As I’ve gotten older I’ve become more irrationally fearful and anxious about getting onto a airplane. I used to be able to shrug off bumpy flights or calmly read my newspaper when the plane ascended into the sky. Now? More often than not, turbulence and takeoff requires me to grip my seat tightly, close my eyes and try to slow down my breathing until we’re 39,000 feet.
Not sure why. I’ve never had any in-flight experiences that have traumatized me to this point. And 2014 was the year that I flew the most which you think that the more practice would smooth things over instead of making them worst.
I still get on the plane, but it doesn’t seem as if my fear is going away or getting better.
Facts are one thing and clearly they don’t help me too much, but I just came across a Men’s Health article where actual pilots explained when to actually be concerned during a flight.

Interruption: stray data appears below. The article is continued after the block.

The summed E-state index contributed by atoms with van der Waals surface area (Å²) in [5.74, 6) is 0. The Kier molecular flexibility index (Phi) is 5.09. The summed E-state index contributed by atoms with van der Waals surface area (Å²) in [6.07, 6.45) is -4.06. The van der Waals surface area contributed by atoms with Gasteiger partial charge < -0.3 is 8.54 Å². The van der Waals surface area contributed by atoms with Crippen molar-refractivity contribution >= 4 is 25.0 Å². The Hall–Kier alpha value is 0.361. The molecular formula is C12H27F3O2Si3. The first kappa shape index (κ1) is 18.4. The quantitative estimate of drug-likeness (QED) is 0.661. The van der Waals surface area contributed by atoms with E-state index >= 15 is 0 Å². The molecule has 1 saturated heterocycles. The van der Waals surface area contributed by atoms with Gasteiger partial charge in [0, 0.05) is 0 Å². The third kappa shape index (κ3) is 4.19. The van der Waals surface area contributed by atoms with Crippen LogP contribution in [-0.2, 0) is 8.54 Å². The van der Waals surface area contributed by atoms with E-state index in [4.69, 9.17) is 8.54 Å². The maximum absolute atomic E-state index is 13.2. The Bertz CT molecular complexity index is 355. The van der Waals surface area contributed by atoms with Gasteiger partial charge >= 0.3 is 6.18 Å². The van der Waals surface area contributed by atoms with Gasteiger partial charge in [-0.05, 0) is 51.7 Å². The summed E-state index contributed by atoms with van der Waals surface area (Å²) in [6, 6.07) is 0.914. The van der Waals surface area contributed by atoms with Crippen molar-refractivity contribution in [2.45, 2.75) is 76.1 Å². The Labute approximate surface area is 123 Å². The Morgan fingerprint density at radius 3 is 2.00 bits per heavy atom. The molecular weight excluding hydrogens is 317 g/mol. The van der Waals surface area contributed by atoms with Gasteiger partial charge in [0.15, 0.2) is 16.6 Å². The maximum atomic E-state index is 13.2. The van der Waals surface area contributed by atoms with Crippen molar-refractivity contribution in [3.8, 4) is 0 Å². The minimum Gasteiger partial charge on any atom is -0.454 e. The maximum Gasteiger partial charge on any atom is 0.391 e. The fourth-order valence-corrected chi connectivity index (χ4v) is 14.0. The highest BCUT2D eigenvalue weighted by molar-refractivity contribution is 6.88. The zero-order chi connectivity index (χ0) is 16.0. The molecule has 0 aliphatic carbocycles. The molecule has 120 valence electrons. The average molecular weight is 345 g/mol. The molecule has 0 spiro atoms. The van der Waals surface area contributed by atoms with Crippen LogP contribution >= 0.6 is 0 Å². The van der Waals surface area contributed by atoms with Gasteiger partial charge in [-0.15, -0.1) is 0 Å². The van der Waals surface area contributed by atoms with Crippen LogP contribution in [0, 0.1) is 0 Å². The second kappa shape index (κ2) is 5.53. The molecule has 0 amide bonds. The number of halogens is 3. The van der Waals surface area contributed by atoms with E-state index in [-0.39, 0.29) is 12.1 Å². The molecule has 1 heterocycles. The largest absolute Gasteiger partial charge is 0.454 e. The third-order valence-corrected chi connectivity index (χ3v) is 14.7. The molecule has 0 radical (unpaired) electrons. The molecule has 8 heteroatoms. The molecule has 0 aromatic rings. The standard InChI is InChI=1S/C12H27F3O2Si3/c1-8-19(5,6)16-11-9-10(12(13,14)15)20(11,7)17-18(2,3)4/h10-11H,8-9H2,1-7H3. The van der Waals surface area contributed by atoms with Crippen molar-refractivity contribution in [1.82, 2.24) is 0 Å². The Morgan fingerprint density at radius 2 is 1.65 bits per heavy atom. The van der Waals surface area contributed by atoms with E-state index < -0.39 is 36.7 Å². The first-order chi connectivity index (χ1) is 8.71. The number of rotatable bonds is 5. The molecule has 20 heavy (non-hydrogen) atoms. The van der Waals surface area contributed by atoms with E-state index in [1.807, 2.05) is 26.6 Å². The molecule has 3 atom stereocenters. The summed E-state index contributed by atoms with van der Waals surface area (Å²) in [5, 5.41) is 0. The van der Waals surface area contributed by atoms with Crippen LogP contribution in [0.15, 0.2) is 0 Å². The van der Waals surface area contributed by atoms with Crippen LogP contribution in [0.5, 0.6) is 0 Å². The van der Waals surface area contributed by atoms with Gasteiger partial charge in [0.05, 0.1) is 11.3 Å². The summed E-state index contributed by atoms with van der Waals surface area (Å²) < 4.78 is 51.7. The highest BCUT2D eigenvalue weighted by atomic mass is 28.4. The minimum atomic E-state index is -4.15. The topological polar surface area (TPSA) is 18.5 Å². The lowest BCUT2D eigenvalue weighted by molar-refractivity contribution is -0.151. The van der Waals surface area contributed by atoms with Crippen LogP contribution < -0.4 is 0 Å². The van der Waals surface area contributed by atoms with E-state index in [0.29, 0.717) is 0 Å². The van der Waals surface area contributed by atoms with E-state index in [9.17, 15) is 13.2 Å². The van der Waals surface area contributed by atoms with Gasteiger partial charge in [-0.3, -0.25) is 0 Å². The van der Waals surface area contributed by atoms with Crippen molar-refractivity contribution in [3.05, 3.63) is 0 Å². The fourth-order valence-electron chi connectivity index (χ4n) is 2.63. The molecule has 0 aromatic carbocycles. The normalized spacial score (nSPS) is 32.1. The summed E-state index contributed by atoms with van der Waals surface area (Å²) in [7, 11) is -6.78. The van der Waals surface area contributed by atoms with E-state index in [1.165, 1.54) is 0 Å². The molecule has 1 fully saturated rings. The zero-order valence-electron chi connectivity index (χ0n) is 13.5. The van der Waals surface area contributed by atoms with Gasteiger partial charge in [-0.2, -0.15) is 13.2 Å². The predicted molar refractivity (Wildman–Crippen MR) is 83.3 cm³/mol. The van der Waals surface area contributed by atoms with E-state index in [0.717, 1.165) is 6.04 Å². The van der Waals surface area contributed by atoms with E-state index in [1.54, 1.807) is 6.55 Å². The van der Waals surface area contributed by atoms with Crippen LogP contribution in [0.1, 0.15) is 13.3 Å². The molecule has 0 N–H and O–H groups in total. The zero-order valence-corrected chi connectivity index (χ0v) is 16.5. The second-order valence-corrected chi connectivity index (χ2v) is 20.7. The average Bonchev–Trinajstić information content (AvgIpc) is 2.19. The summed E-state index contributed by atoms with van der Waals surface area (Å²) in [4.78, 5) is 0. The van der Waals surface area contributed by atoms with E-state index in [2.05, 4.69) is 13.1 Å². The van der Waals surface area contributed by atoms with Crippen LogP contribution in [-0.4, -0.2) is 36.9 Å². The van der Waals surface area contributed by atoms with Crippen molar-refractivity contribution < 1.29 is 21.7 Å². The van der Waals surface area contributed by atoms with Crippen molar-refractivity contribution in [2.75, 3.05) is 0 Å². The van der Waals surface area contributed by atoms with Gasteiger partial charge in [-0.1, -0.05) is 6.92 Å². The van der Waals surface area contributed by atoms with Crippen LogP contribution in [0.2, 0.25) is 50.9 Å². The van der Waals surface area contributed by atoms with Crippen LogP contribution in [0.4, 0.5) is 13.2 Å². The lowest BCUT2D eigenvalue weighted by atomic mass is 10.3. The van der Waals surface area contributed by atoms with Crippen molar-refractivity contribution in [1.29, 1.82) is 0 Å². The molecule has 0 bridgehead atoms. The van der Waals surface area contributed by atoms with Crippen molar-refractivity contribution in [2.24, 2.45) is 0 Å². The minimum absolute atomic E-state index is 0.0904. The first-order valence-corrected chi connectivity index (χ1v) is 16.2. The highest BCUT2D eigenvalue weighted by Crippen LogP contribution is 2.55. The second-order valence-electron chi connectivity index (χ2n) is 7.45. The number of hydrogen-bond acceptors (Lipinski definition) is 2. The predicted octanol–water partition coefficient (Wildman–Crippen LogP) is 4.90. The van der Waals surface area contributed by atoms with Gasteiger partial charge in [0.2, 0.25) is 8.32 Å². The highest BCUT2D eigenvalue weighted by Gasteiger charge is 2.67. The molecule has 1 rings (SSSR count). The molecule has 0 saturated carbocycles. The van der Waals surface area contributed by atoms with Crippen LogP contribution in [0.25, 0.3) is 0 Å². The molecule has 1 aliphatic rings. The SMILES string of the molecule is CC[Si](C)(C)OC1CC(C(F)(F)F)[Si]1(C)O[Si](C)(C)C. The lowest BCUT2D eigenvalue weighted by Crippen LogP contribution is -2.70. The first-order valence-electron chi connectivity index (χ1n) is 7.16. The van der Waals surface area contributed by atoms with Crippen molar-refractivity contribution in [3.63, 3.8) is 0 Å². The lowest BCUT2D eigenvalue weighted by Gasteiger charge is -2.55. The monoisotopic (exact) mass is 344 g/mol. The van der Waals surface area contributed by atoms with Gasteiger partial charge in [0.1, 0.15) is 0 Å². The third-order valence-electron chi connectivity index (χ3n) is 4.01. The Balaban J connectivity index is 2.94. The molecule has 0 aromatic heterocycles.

Common Problems on Flights:
1. Turbulence and Quick ‘Drops’
2. Engines Cutting Out
3. Smoke in the Cabin
4. Engine on Fire
5. Oxygen Masks Deploying
You’ll excuse me if I still don’t freak out a little bit when there’s smoke in the cabin and/or the engines on fire, but it’s nice to know that the death isn’t certain in those cases. My nerves aren’t hardened with steel, but knowing that turbulence, quick drops, and a oxygen masks deploying aren’t a sign of an impending disaster that my brain makes them out to be. I found that my fear of flying is around control and ignorance, so the more I was able to educate myself with facts and data that seemingly gave me a little more understanding (e.g. “control”) over flying has proven to help bit by bit.
So if you are scared of flying because of control issues, you might want to read some of these articles to settle your stomach and brain:
- How Safe is a Commercial Flight? (Anxieties.com)
- 33 FACTS that Make Flying Ultra-Safe (Go Getter, Jet Setter)
- Pilots Explain When to Actually Worry During a Flight (Men’s Health)